The function of orange breeding coloration in the social behavior of the long-nosed leopard lizard (Gambelia wislizenii) Public Deposited

http://ir.library.oregonstate.edu/concern/graduate_thesis_or_dissertations/cc08hj781

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  • The role of orange coloration in the breeding behavior of Gambelia wislizenii was examined in the Alvord Basin of southeast Oregon. Behavioral observations of free ranging lizards supplemented field experiments where I manipulated the sex and color of lizards encountered by resident female G. wislizenii before and after they acquired orange coloration. G. wislizenii exhibited a behavioral repertoire typical of the family Iguanidae. Twenty-four behaviors were observed and discussed in the text. Female G. wislizenii avoided plain females and males early in the breeding season, while males courted both indiscriminately. Female avoidance forced males to pursue females in order to secure the neck grip necessary for copulation. Female coyness may exert selective pressure on males to display characteristics that would improve their offspring's chances of survival. Possible advantages of male-male "courtship" are discussed. Most orange females were unreceptive to male courtship and reacted with overt aggression to such advances. Males may maintain a neck grip on females for up to three hours, therefore it is to a gravid female's advantage to discourage male courtship, and thus avoid unnecessary incapacitation. The high level aggression of orange females was usually an effective deterrent to male courtship; however, a rape strategy was substituted for courtship on occasion. The rape strategy was characterized by 10-20 m headlong dashes ending in a tackle of the female. This behavior led to wrestling and thrashing, but never to a successful copulation. Free ranging female-female interactions were rarely observed between plain females but became increasingly frequent between orange females toward the end of the breeding season. Orange females were tolerant of other orange females, but generally intolerant of all plain lizards and became aggressive if approached by a plain lizard of either sex. Orange female tolerance was often preceded by tongue flicking near the vents of other orange females, suggesting that olfactory and/or gustatory cues may be important in sex determination. Behavioral observations and experimental results indicate that orange coloration in breeding female G. wislizenii serves as a deterrent to male courtship, and as an appeasement signal to other females. It may prevent unnecessary expenditures of energy on the part of males once they learn to associate orange color with unreceptive females, and on the part of females which need not display high level aggressive postures toward other females to discourage courtship. Deterrence of courtship may be important in protecting gravid females from excessive exposure to predation, and interruption of feeding.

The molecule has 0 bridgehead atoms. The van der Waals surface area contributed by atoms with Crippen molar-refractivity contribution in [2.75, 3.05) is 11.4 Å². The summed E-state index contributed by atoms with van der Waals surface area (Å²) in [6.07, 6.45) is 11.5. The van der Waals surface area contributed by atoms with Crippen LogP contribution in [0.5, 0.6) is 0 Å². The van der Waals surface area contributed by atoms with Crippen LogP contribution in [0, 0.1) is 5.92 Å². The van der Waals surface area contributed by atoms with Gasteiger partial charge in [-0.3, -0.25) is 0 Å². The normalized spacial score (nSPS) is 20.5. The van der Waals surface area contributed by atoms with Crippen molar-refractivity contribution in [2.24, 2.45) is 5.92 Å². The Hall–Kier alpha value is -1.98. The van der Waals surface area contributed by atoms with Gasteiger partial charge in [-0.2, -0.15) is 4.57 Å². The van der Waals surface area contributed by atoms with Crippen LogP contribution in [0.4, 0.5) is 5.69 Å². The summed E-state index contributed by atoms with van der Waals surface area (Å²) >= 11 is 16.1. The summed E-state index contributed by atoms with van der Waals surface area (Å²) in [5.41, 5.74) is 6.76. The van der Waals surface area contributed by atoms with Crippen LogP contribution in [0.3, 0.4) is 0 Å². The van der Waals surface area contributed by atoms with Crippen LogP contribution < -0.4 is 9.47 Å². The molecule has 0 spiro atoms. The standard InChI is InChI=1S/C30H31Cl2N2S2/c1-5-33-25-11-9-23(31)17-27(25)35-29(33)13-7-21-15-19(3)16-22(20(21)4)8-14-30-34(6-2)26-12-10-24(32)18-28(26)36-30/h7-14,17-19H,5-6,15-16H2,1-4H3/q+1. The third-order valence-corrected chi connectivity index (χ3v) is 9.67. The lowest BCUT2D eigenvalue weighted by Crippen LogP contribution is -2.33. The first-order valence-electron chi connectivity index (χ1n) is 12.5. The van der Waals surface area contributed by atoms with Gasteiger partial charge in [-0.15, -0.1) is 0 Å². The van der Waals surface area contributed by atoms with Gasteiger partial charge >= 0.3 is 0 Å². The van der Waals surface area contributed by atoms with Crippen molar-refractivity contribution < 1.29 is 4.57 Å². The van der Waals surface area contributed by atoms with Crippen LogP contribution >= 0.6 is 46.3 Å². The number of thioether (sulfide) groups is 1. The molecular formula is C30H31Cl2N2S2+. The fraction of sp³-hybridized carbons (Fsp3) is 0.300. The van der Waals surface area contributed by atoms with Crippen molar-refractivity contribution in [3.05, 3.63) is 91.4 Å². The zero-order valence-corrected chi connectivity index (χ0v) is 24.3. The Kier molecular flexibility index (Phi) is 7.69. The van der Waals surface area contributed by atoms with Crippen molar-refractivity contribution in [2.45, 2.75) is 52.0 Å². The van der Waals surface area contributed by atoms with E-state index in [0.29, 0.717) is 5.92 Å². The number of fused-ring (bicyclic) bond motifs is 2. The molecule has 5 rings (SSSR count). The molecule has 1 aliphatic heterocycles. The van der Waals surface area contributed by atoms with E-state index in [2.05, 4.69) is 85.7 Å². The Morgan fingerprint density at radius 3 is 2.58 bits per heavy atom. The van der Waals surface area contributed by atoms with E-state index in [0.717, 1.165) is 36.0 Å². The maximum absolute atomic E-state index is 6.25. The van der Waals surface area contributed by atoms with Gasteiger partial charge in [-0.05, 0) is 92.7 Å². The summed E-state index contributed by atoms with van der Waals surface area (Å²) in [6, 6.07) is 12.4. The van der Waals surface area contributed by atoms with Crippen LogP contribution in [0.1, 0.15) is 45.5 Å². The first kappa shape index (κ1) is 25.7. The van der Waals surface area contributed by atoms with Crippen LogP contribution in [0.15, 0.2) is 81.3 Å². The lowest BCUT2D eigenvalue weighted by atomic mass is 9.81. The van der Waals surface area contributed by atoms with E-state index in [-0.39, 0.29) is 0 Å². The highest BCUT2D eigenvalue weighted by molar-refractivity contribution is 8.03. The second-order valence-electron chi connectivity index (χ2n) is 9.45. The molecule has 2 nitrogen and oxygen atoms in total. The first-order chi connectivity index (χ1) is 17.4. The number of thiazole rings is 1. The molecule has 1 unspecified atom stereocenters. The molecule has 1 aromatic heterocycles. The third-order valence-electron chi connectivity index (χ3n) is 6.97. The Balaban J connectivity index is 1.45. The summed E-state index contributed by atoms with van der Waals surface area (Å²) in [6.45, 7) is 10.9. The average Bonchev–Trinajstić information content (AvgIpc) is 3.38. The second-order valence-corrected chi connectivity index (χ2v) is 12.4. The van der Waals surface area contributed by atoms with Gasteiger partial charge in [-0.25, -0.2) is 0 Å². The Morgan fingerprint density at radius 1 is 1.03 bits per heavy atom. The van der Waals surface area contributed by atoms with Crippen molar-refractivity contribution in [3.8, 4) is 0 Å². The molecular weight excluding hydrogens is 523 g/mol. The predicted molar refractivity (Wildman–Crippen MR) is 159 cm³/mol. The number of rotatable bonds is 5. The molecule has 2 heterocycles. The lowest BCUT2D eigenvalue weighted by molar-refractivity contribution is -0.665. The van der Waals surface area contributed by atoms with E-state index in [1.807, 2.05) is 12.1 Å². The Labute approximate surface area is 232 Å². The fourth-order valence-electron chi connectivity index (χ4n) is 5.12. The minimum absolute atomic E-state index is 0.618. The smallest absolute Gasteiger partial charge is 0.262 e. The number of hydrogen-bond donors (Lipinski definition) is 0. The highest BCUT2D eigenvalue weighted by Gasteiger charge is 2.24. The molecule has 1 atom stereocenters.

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  • description.provenance : Approved for entry into archive by Patricia Black(patricia.black@oregonstate.edu) on 2013-08-06T17:41:18Z (GMT) No. of bitstreams: 1 MooreEdith1984.pdf: 663424 bytes, checksum: 3e355c4c370c91210a6eb0b9c0104a55 (MD5)
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  • description.provenance : Approved for entry into archive by Patricia Black(patricia.black@oregonstate.edu) on 2013-08-15T19:49:29Z (GMT) No. of bitstreams: 1 MooreEdith1984.pdf: 663424 bytes, checksum: 3e355c4c370c91210a6eb0b9c0104a55 (MD5)

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